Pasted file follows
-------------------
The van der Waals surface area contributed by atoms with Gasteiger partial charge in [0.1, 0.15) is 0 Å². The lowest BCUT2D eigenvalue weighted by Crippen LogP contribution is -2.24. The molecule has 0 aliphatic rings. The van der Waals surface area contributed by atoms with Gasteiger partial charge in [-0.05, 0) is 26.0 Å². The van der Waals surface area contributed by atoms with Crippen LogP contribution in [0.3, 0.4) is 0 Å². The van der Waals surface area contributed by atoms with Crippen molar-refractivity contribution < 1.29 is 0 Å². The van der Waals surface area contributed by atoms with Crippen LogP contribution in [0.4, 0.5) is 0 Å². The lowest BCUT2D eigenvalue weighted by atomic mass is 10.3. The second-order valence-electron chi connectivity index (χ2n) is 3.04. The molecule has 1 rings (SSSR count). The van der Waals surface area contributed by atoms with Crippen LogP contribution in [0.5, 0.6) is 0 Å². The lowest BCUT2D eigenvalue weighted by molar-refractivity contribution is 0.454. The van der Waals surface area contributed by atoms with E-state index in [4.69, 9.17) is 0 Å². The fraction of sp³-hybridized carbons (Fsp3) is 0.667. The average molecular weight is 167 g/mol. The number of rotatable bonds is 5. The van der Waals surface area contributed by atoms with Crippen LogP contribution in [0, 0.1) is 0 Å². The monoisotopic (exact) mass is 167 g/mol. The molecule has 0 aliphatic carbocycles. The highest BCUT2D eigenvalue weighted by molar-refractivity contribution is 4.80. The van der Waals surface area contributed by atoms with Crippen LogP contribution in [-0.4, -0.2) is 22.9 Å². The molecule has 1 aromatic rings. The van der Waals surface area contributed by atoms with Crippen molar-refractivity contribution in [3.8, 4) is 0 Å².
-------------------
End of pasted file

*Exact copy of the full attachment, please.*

The van der Waals surface area contributed by atoms with Gasteiger partial charge in [0.1, 0.15) is 0 Å². The lowest BCUT2D eigenvalue weighted by Crippen LogP contribution is -2.24. The molecule has 0 aliphatic rings. The van der Waals surface area contributed by atoms with Gasteiger partial charge in [-0.05, 0) is 26.0 Å². The van der Waals surface area contributed by atoms with Crippen LogP contribution in [0.3, 0.4) is 0 Å². The van der Waals surface area contributed by atoms with Crippen molar-refractivity contribution < 1.29 is 0 Å². The van der Waals surface area contributed by atoms with Crippen LogP contribution in [0.4, 0.5) is 0 Å². The lowest BCUT2D eigenvalue weighted by atomic mass is 10.3. The second-order valence-electron chi connectivity index (χ2n) is 3.04. The molecule has 1 rings (SSSR count). The van der Waals surface area contributed by atoms with Crippen LogP contribution in [0.5, 0.6) is 0 Å². The lowest BCUT2D eigenvalue weighted by molar-refractivity contribution is 0.454. The van der Waals surface area contributed by atoms with E-state index in [4.69, 9.17) is 0 Å². The fraction of sp³-hybridized carbons (Fsp3) is 0.667. The average molecular weight is 167 g/mol. The number of rotatable bonds is 5. The van der Waals surface area contributed by atoms with Crippen LogP contribution in [0, 0.1) is 0 Å². The monoisotopic (exact) mass is 167 g/mol. The molecule has 0 aliphatic carbocycles. The highest BCUT2D eigenvalue weighted by molar-refractivity contribution is 4.80. The van der Waals surface area contributed by atoms with Crippen LogP contribution in [-0.4, -0.2) is 22.9 Å². The molecule has 1 aromatic rings. The van der Waals surface area contributed by atoms with Crippen molar-refractivity contribution in [3.8, 4) is 0 Å².